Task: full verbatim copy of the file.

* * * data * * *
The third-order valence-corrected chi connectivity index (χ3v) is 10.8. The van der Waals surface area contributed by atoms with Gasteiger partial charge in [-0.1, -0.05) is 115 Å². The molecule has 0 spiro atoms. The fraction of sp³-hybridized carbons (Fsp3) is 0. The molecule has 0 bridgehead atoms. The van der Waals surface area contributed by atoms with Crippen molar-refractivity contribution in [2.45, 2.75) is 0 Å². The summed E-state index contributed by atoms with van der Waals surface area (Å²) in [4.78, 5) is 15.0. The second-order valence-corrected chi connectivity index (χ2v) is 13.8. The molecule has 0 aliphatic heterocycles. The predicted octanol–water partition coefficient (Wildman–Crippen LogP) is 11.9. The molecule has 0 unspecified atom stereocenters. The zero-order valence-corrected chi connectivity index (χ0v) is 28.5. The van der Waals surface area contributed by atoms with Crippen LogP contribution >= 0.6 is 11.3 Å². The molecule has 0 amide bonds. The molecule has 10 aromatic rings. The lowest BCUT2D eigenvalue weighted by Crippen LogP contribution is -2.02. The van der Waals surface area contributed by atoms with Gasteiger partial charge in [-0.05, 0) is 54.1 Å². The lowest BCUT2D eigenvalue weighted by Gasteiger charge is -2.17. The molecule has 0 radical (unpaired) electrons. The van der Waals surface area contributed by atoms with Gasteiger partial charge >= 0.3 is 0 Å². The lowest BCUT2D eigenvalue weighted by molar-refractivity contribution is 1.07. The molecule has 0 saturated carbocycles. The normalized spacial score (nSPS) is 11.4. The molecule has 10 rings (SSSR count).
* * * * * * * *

The third-order valence-corrected chi connectivity index (χ3v) is 10.8. The van der Waals surface area contributed by atoms with Gasteiger partial charge in [-0.1, -0.05) is 115 Å². The molecule has 0 spiro atoms. The fraction of sp³-hybridized carbons (Fsp3) is 0. The molecule has 0 bridgehead atoms. The van der Waals surface area contributed by atoms with Crippen molar-refractivity contribution in [2.45, 2.75) is 0 Å². The summed E-state index contributed by atoms with van der Waals surface area (Å²) in [4.78, 5) is 15.0. The second-order valence-corrected chi connectivity index (χ2v) is 13.8. The molecule has 0 aliphatic heterocycles. The predicted octanol–water partition coefficient (Wildman–Crippen LogP) is 11.9. The molecule has 0 unspecified atom stereocenters. The zero-order valence-corrected chi connectivity index (χ0v) is 28.5. The van der Waals surface area contributed by atoms with Crippen LogP contribution >= 0.6 is 11.3 Å². The molecule has 0 amide bonds. The molecule has 10 aromatic rings. The lowest BCUT2D eigenvalue weighted by Crippen LogP contribution is -2.02. The van der Waals surface area contributed by atoms with Gasteiger partial charge in [-0.05, 0) is 54.1 Å². The lowest BCUT2D eigenvalue weighted by Gasteiger charge is -2.17. The molecule has 0 radical (unpaired) electrons. The van der Waals surface area contributed by atoms with Gasteiger partial charge >= 0.3 is 0 Å². The lowest BCUT2D eigenvalue weighted by molar-refractivity contribution is 1.07. The molecule has 0 saturated carbocycles. The normalized spacial score (nSPS) is 11.4. The molecule has 10 rings (SSSR count).